Connect Learning Today: What’s next?
Lucy Gray: I’m really excited to continue my involvement with these debates and seeing what experts come to the debate table from all over the world and on telepresence. I really liked the last debate, EFF 9, with Michael Fullan. I’m a big fan of his. He represents my more progressive, supportive education views. I’m looking forward to the next—EFF10 Debate—in my new role as fellow.
Connect Learning Today: Yes, that’s very exciting. You’ve just found out about the fellowship. Please share.
Lucy Gray: The fellowship was a complete surprise to me. I wanted to participate in these debates because they are exciting, and I love the technology that’s used in it, and I want to model for others how you can leverage technology to communicate and collaborate. When I was invited to become a fellow, I was stunned, because when you look at the roster of the 30 or so people, who are fellows, they’re pretty distinguished people. I do what I do, because I love what I do, I’m an educator, and the others have so many more accolades—so I hope I’m worthy of this. I’m thrilled and honored to be part of this community. I hope I can learn from them, and I hope they can learn from me as well.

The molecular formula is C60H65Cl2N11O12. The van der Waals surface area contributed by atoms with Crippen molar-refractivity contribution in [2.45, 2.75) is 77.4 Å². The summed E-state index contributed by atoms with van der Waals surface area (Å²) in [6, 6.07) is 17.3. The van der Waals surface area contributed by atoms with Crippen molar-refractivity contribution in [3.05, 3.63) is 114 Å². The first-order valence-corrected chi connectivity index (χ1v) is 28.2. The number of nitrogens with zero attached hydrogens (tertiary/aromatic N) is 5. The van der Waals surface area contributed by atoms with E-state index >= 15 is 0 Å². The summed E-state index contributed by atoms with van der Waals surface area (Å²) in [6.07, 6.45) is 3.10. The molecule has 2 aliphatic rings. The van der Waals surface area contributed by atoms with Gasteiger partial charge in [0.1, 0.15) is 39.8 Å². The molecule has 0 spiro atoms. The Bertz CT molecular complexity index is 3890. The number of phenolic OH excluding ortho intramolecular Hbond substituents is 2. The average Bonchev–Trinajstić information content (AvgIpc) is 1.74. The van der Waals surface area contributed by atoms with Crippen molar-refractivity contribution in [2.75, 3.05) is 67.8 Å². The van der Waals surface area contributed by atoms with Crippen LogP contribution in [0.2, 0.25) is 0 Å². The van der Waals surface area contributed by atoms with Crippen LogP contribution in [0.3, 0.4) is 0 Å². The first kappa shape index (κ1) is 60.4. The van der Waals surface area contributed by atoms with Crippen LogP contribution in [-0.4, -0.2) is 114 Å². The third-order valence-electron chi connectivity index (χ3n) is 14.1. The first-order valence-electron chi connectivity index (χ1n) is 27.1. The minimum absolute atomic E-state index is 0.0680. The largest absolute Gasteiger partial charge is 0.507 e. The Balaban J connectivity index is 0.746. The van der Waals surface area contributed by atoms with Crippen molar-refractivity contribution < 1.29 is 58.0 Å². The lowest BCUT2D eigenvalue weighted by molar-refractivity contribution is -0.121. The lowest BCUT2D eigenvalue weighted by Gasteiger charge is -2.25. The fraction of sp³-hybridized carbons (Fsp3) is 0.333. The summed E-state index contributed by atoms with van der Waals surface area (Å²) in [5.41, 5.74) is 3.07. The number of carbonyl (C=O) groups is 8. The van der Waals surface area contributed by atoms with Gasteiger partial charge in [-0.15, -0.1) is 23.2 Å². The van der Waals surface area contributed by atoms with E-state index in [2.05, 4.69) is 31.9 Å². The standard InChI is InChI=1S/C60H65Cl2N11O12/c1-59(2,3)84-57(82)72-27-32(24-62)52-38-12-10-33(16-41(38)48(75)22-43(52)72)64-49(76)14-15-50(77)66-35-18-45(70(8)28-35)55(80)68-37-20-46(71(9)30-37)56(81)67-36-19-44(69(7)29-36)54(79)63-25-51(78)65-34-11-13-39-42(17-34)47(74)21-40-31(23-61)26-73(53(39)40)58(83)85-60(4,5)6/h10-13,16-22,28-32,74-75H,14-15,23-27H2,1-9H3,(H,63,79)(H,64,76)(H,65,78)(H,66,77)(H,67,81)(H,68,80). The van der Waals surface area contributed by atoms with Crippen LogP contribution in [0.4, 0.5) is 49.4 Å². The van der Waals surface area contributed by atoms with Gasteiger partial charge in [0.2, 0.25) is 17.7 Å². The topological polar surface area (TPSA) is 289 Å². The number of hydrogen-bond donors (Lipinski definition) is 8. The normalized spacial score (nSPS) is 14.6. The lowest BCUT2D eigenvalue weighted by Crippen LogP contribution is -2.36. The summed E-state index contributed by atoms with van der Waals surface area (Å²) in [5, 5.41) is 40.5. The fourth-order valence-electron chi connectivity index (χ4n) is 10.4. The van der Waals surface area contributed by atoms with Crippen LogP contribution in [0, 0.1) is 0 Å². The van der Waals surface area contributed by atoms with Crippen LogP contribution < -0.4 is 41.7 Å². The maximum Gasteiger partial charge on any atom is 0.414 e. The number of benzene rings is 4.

Connect Learning Today: Lucy, you are a great choice for the fellowship, and I wouldn’t worry about your value. Jim Wynn and Gavin Dykes usually moderate these EFF Debates. They will certainly need your expertise and help. Are there any final thoughts?
Lucy Gray: Jim Wynn, Promethean’s education leader gets this, his background is teaching. No wonder EFF is a success. I think, too, that corporations have an obligation—a corporate-social responsibility to facilitate conversations that will improve education. They have the power and the means to bring people together in interesting and creative ways. I’m looking forward to publicizing this work even more—possibly contributing to your blog, participating in the debates, or just letting people know about EFF, as well as sharing the recordings of the debates, which are a great resource. I hope that I can further bring attention to what sparks this initiative.
Connect Learning Today: Thanks for taking the time today Lucy. And you’re always welcome to post something at Connect Learning Today.
More about Lucy Gray: Lucy Gray (
@elemenous on Twitter) is an EFF Fellow. She currently is an education advocate and consultant advising a variety of organizations. Lucy previously taught elementary grade levels in Chicago Public Schools and middle school computer science at the University of Chicago Laboratory Schools. She also has worked at the University of Chicago’s Urban Education Institute and the Center for Elementary Mathematics and Science Education. In 2007, Lucy founded the Global Education Collaborative, a network for educators interested in collaboration, which has been expanded into the Global Education Conference. Lucy also has received the distinctions of Apple Distinguished Educator and Google Certified Teacher. For more information about her wide-ranging projects and interests, please visit http://lucygrayconsulting.com/.